Hailing from Brooklyn, New York, Bear Hands play a dark, melodic brand of indie with a hint of punk-rock. The band combine spiky, angular rhythm guitar and sparse, mechanical drums with lush, ambient lead guitar lines to build up a rich wall of contrasting textures. Sonically exciting and lyrically adept, Bear Hands deserve to be heard. The Badger sent Ben Hobson to have a chat with them before their recent gig at Concorde2.
Why are you called Bear Hands?
Dylan: I was just going to use it for another band! But they didn’t like it. It was going to be B-A-R-E, but I thought it sounded a bit too Emo, so I thought it would be funny to make it B-E-A-R. I guess it’s not really very funny anymore. But we’re stuck with it now.
How long have you been in a band together?
TJ: We’ve been together for two years. We pretty much all grew up in the Connecticut punk-rock scene, and knew each other from playing in various bands there. When our old bands fizzled out we all moved to Brooklyn and met up there.
What’s the New York music scene like at the moment?
Dylan: I think it’s probably the best place to be in a band.
Val: Everyone’s really cool, but it’s bad because the rent is really high, and loading your fucking gear sucks – you always get parking tickets and stuff.
TJ: There are a lot of hassles, but it’s the place to be, certainly.
Dylan: I mean, as long as you make good music, play good shows, you can get pretty much immediate exposure.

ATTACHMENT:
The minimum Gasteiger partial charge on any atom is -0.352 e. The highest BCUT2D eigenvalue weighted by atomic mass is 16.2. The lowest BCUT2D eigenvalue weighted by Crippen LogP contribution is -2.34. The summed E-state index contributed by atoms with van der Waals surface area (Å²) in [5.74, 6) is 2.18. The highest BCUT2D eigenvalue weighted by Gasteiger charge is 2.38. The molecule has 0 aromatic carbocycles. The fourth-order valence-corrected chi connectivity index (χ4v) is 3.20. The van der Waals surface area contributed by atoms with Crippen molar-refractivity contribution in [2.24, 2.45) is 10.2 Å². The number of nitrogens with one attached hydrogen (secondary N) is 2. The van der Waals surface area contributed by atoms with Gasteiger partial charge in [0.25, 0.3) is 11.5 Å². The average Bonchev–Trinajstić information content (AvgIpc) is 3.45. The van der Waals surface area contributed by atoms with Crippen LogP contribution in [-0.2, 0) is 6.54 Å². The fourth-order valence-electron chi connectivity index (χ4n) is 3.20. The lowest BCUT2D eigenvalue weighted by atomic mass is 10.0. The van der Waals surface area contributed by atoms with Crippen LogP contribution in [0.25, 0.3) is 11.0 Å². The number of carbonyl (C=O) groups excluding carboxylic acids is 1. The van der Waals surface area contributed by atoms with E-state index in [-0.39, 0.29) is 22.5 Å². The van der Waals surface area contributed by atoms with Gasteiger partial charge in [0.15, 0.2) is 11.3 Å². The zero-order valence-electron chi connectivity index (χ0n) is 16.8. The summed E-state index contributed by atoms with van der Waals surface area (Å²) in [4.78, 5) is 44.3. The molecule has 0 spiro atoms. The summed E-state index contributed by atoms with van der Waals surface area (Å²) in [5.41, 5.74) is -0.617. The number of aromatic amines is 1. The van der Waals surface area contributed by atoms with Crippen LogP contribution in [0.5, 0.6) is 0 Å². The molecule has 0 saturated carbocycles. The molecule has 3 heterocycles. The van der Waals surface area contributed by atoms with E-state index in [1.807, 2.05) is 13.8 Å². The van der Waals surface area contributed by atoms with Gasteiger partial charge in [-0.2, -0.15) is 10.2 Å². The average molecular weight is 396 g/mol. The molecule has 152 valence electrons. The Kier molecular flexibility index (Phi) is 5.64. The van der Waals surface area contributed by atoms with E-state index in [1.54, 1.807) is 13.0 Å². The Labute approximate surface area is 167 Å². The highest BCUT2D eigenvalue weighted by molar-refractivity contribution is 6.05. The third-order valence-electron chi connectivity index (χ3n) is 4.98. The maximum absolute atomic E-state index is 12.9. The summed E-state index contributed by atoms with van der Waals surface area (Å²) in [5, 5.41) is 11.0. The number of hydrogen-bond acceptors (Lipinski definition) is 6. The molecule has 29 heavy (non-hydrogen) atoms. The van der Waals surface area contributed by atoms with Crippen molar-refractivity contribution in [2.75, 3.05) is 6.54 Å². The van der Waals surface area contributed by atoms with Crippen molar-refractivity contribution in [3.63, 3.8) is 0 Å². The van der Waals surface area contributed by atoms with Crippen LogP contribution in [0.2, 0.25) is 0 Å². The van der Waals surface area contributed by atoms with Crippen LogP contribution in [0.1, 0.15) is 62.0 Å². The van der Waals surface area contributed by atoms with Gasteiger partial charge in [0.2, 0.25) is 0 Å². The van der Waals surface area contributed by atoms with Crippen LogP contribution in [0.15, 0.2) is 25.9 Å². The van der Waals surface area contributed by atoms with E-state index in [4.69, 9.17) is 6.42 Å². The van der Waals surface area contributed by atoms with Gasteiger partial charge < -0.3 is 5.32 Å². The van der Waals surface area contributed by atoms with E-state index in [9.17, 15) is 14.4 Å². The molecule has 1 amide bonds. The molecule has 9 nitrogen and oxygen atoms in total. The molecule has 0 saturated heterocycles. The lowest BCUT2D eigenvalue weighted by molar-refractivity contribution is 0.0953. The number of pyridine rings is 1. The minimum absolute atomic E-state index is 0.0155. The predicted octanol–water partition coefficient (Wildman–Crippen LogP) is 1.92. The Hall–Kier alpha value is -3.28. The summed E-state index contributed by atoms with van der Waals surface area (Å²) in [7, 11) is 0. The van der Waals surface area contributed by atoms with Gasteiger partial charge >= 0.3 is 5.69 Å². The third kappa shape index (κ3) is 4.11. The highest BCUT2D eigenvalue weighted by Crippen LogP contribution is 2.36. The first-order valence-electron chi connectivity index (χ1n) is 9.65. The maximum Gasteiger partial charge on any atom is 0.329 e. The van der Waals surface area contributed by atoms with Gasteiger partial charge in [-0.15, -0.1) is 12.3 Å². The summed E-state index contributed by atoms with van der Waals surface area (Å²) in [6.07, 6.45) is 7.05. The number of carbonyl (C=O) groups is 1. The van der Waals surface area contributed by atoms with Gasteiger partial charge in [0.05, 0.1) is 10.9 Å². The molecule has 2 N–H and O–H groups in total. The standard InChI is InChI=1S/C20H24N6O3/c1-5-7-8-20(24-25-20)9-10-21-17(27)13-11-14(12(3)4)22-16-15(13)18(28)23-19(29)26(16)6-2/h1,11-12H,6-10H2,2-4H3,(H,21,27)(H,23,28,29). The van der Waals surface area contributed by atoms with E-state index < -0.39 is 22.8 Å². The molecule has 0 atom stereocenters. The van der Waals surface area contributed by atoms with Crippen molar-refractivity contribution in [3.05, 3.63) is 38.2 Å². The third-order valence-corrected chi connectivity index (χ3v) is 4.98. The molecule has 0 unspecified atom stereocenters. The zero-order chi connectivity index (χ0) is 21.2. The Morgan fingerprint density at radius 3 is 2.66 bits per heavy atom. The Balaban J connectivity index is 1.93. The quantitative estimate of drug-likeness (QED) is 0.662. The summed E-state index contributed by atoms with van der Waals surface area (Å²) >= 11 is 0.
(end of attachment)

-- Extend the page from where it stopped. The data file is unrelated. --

How do you write your songs, do you jam as a band or does one of you do most of the writing?
Dylan: I usually write the skeleton of the song, then we put it together as a band. Everyone writes their own parts and stuff – we’re definitely a democratic band.
Val: There’s usually some deconstructing that goes on. We change things around a lot.
Dylan: They won’t even let me play some of my best songs, because they say there’s only one chord in it! I’ve got all these gems sitting in my pocket – they’re for the solo record I guess.
Why did you decide to tour here in England?
Val: We just want to tour everywhere. When we got the offer to come here we jumped at it.
TJ: Europe has a different appreciation of music than in the States. When we were up in Glasgow everyone was so enthusiastic, you don’t get that same enthusiasm in the States, people are more jaded and blasé.
What bands have you been listening to recently?
Dylan: From the UK? I really like the grime rap scene. I think Dizzee Rascal is really, fucking, the tits!
Val: I just heard Late of the Pier, they’re pretty awesome.
Dylan: And Radiohead of course, they’re the godfathers.
Val: And I know its cliché, but every single fucking Manchester band. Especially A Certain Ratio and Happy Mondays for me.
On your MySpace, you describe yourself as ‘experimental’. What do you mean by that?
Val: [laughs] err… drug use?
Dylan: I don’t actually consider our music to be that experimental, I didn’t pick that.
Val: I didn’t pick it either, I don’t know how that got on there!
Dylan: We very much operate within the confines of pop music. We try to challenge ourselves, but its still pop music.
Do you write a lot of your stuff, ‘under the influence’, as it were?
Dylan: [laughs] It depends on what drug really. I’ve written good songs on LSD. Marijuana is a tough drug to use though. It can help you write music but it really limits my vocabulary.
Val: I personally write all my best stuff high, on weed usually. I would say, every single band practice this band has had, I’ve been high. Every single one. It helps me really get into the music.
TJ: We’ve already smoked two joints since we’ve been here.
Val: You smoked the second joint!?
TJ: Oh… I meant one joint!
Val: I can’t believe you smoked the other one, you fucking idiots.
Thank you, Bear Hands
Get yourselves to www.myspace.com/bearhandsband right now to the hear what the band are about. They really are, in the words of frontman, Dylan Rau: ‘the fucking tits!’.